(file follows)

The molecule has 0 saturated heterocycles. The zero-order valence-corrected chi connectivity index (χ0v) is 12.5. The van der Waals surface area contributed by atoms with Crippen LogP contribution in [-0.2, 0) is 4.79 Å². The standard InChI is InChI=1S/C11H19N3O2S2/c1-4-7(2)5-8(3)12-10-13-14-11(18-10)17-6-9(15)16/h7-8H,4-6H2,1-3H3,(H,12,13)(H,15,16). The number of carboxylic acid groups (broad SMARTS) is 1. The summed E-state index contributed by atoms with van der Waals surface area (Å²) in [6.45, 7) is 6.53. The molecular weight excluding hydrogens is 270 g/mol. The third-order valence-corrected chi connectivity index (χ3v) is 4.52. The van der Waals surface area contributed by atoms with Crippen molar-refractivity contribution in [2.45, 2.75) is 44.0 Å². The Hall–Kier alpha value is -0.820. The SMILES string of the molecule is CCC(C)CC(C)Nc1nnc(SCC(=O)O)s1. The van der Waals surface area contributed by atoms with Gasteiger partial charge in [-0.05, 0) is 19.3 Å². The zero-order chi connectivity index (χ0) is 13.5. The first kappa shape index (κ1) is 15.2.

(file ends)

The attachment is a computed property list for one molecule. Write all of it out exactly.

The molecule has 0 saturated heterocycles. The zero-order valence-corrected chi connectivity index (χ0v) is 12.5. The van der Waals surface area contributed by atoms with Crippen LogP contribution in [-0.2, 0) is 4.79 Å². The standard InChI is InChI=1S/C11H19N3O2S2/c1-4-7(2)5-8(3)12-10-13-14-11(18-10)17-6-9(15)16/h7-8H,4-6H2,1-3H3,(H,12,13)(H,15,16). The number of carboxylic acid groups (broad SMARTS) is 1. The summed E-state index contributed by atoms with van der Waals surface area (Å²) in [6.45, 7) is 6.53. The molecular weight excluding hydrogens is 270 g/mol. The third-order valence-corrected chi connectivity index (χ3v) is 4.52. The van der Waals surface area contributed by atoms with Crippen molar-refractivity contribution in [2.45, 2.75) is 44.0 Å². The Hall–Kier alpha value is -0.820. The SMILES string of the molecule is CCC(C)CC(C)Nc1nnc(SCC(=O)O)s1. The van der Waals surface area contributed by atoms with Gasteiger partial charge in [-0.05, 0) is 19.3 Å². The zero-order chi connectivity index (χ0) is 13.5. The first kappa shape index (κ1) is 15.2.